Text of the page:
The treatment facility for the environmental toxin PFOS opened in October and the initial analysis results from the facility in the fire drill area are very positive.
“The treatment plant on the west side of the airport opened this autumn, and we are optimistic in terms of the continued process,” says Grethe Østby Stave, department head for water and drainage management at Oslo Airport.
PFOS has been used in industrial and consumer products since the 1950s, mainly because of its excellent surface properties. This has made it an excellent choice for fire foam. It has also been used in ski wax, Teflon coating, oils, and for waterproofing textiles. PFOS is an environmental toxin that is not biodegradable, but remains in the environment for a very long time. Oslo Airport discontinued the use of fire foam containing PFOS in 2001, six years prior to the introduction of restrictions on fire foams containing PFOS in 2007.
“By establishing this facility, we believe we have control of the spread of PFOS from the fire drill area, and we have thus achieved a very important milestone,” says Østby Stave .
Discharges are under control – humans not at risk
In November 2013, Oslo Airport was ordered by the Norwegian Environment Agency to clean up the PFOS contamination at the fire drill area. This work was already well under way, as the process for a plan to clean this up commenced in 2011. Efficient clean-up of PFOS has been, and remains, pioneering work that takes time. Although several methods have shown good results in the lab and in small-scale outdoor trials, there are few instances of lengthy experience with proven measures at actual sites.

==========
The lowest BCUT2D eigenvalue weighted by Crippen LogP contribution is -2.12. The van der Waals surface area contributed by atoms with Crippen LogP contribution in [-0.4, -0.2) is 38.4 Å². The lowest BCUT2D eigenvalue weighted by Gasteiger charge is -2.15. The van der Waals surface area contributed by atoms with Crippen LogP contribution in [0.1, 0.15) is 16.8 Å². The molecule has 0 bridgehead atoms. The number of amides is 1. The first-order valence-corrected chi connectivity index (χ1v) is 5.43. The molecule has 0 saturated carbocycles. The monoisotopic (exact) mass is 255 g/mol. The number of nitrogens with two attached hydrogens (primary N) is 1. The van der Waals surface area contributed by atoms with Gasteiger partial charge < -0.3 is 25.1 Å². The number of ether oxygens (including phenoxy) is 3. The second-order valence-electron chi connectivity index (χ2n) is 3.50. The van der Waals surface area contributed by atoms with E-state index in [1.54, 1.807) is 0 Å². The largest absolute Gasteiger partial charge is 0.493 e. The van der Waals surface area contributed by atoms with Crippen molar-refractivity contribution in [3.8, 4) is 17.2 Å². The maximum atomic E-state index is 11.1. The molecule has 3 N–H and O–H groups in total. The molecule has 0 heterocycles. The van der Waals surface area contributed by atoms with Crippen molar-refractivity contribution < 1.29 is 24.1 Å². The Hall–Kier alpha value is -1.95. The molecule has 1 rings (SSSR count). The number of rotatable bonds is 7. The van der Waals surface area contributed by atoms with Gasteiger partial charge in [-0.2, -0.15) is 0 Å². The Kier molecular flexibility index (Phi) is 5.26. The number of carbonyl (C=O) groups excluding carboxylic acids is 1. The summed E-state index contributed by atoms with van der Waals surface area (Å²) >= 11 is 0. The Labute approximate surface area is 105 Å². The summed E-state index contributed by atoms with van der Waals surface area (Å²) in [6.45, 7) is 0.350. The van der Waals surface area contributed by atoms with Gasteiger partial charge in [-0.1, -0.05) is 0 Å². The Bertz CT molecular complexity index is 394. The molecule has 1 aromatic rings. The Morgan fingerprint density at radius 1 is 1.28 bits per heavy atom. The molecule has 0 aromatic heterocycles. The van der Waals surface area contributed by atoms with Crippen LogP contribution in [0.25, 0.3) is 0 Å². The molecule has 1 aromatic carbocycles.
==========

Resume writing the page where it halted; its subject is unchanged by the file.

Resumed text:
“In addition to cleaning the groundwater, we have also decided to clean waste water from the drill areas. A separate treatment system has been installed, comprising three containers with cleaning filters, and we are confident this prevents any PFOS-contaminated waste water from spreading to Ullensaker’s municipal waste water treatment plant,” says Østby Stave. OSL and Avinor are in the forefront in terms of handling PFOS pollution. One important aspect of this work is to document that the discharges do not pose a risk to humans.
Norwegian Environment Agency satisfied
The removal of PFOS from the fire drill area is scheduled to take place in two stages. The first stage was the procurements for processing groundwater, which were carried out during the 2014/2015 winter season. A pilot for treating groundwater commenced in May, and the main facility was in full operation on 9 October,
The next phase will consist of determining whether any other measures are needed to handle PFOS-contaminated soil. The planning and testing of this is now under way. The Norwegian Environment Agency inspected the site on 26 October, and they were satisfied with the progress that had been made.
“The fire drill area at Oslo Airport (OSL) is contaminated with perfluorooctane sulfonate (PFOS) from past use of the substance in fire foam, both in the soil and groundwater. The contamination has also spread with the groundwater outside the area and to streams. It has been important for the Norwegian Environment Agency that OSL has taken responsibility to stop the spread of contamination, and to clean up contaminated soil. The Agency is pleased that OSL, after a trial period, has started treating the groundwater, thus stopping the spread of contamination from the area,” says senior engineer Olaug Bjertnæs at the Norwegian Environment Agency.